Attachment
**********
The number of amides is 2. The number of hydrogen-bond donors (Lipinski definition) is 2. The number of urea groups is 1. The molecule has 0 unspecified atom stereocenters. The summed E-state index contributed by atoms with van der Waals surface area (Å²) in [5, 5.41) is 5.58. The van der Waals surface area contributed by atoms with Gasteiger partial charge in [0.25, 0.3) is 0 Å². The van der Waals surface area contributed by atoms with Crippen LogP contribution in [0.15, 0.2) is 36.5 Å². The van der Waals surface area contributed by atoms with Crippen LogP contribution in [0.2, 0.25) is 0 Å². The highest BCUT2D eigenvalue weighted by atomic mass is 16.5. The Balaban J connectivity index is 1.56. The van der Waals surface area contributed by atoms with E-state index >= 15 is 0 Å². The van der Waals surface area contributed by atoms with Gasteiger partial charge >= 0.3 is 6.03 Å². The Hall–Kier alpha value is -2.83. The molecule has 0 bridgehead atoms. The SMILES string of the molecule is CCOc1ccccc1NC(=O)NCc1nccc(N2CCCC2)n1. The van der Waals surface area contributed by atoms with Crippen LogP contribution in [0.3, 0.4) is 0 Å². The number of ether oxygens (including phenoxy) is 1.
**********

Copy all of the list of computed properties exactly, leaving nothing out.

The number of amides is 2. The number of hydrogen-bond donors (Lipinski definition) is 2. The number of urea groups is 1. The molecule has 0 unspecified atom stereocenters. The summed E-state index contributed by atoms with van der Waals surface area (Å²) in [5, 5.41) is 5.58. The van der Waals surface area contributed by atoms with Gasteiger partial charge in [0.25, 0.3) is 0 Å². The van der Waals surface area contributed by atoms with Crippen LogP contribution in [0.15, 0.2) is 36.5 Å². The van der Waals surface area contributed by atoms with Crippen LogP contribution in [0.2, 0.25) is 0 Å². The highest BCUT2D eigenvalue weighted by atomic mass is 16.5. The Balaban J connectivity index is 1.56. The van der Waals surface area contributed by atoms with E-state index >= 15 is 0 Å². The van der Waals surface area contributed by atoms with Gasteiger partial charge >= 0.3 is 6.03 Å². The Hall–Kier alpha value is -2.83. The molecule has 0 bridgehead atoms. The SMILES string of the molecule is CCOc1ccccc1NC(=O)NCc1nccc(N2CCCC2)n1. The van der Waals surface area contributed by atoms with Crippen LogP contribution in [0.3, 0.4) is 0 Å². The number of ether oxygens (including phenoxy) is 1.